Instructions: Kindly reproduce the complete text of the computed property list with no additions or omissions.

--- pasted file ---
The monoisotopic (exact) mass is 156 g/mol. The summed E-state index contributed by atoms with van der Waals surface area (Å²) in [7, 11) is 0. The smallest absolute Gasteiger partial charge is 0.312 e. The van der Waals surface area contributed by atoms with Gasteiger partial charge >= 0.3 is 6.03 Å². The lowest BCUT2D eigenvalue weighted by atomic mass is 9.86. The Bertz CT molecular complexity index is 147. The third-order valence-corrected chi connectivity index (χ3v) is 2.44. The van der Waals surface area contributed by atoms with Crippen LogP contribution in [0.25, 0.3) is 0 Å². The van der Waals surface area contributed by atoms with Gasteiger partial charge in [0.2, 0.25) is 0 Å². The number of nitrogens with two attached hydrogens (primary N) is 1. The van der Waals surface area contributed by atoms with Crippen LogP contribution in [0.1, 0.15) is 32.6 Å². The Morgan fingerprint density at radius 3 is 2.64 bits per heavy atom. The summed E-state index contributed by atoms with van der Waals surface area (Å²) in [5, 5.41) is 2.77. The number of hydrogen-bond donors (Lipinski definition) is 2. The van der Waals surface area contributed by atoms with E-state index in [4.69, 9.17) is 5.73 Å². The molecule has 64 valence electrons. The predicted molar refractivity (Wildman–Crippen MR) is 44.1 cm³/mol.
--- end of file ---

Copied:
The monoisotopic (exact) mass is 156 g/mol. The summed E-state index contributed by atoms with van der Waals surface area (Å²) in [7, 11) is 0. The smallest absolute Gasteiger partial charge is 0.312 e. The van der Waals surface area contributed by atoms with Gasteiger partial charge >= 0.3 is 6.03 Å². The lowest BCUT2D eigenvalue weighted by atomic mass is 9.86. The Bertz CT molecular complexity index is 147. The third-order valence-corrected chi connectivity index (χ3v) is 2.44. The van der Waals surface area contributed by atoms with Crippen LogP contribution in [0.25, 0.3) is 0 Å². The van der Waals surface area contributed by atoms with Gasteiger partial charge in [0.2, 0.25) is 0 Å². The number of nitrogens with two attached hydrogens (primary N) is 1. The van der Waals surface area contributed by atoms with Crippen LogP contribution in [0.1, 0.15) is 32.6 Å². The Morgan fingerprint density at radius 3 is 2.64 bits per heavy atom. The summed E-state index contributed by atoms with van der Waals surface area (Å²) in [5, 5.41) is 2.77. The number of hydrogen-bond donors (Lipinski definition) is 2. The van der Waals surface area contributed by atoms with E-state index in [4.69, 9.17) is 5.73 Å². The molecule has 64 valence electrons. The predicted molar refractivity (Wildman–Crippen MR) is 44.1 cm³/mol.